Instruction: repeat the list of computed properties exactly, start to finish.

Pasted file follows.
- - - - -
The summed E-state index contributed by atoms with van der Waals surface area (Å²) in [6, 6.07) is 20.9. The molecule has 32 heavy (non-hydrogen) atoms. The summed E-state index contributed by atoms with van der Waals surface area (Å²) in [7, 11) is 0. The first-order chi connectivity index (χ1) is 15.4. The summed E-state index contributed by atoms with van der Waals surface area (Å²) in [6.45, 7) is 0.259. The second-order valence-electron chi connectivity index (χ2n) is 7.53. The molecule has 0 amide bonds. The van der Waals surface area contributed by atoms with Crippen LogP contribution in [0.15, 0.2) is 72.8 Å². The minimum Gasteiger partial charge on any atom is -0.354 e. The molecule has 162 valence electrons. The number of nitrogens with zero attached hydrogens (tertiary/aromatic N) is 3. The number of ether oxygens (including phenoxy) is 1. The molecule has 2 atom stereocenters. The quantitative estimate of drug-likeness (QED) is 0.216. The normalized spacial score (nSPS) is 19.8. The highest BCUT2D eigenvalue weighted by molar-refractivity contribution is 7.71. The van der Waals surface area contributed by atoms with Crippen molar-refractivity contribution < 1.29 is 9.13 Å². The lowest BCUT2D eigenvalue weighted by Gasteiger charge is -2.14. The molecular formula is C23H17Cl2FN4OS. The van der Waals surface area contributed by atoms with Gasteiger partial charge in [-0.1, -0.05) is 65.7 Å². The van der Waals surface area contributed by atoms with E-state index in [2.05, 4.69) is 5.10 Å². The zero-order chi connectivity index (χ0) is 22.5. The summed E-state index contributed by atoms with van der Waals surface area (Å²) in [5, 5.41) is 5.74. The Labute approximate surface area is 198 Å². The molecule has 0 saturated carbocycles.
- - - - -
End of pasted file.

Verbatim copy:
The summed E-state index contributed by atoms with van der Waals surface area (Å²) in [6, 6.07) is 20.9. The molecule has 32 heavy (non-hydrogen) atoms. The summed E-state index contributed by atoms with van der Waals surface area (Å²) in [7, 11) is 0. The first-order chi connectivity index (χ1) is 15.4. The summed E-state index contributed by atoms with van der Waals surface area (Å²) in [6.45, 7) is 0.259. The second-order valence-electron chi connectivity index (χ2n) is 7.53. The molecule has 0 amide bonds. The van der Waals surface area contributed by atoms with Crippen LogP contribution in [0.15, 0.2) is 72.8 Å². The minimum Gasteiger partial charge on any atom is -0.354 e. The molecule has 162 valence electrons. The number of nitrogens with zero attached hydrogens (tertiary/aromatic N) is 3. The number of ether oxygens (including phenoxy) is 1. The molecule has 2 atom stereocenters. The quantitative estimate of drug-likeness (QED) is 0.216. The normalized spacial score (nSPS) is 19.8. The highest BCUT2D eigenvalue weighted by molar-refractivity contribution is 7.71. The van der Waals surface area contributed by atoms with Crippen molar-refractivity contribution < 1.29 is 9.13 Å². The lowest BCUT2D eigenvalue weighted by Gasteiger charge is -2.14. The molecular formula is C23H17Cl2FN4OS. The van der Waals surface area contributed by atoms with Gasteiger partial charge in [-0.1, -0.05) is 65.7 Å². The van der Waals surface area contributed by atoms with E-state index in [2.05, 4.69) is 5.10 Å². The zero-order chi connectivity index (χ0) is 22.5. The summed E-state index contributed by atoms with van der Waals surface area (Å²) in [5, 5.41) is 5.74. The Labute approximate surface area is 198 Å². The molecule has 0 saturated carbocycles.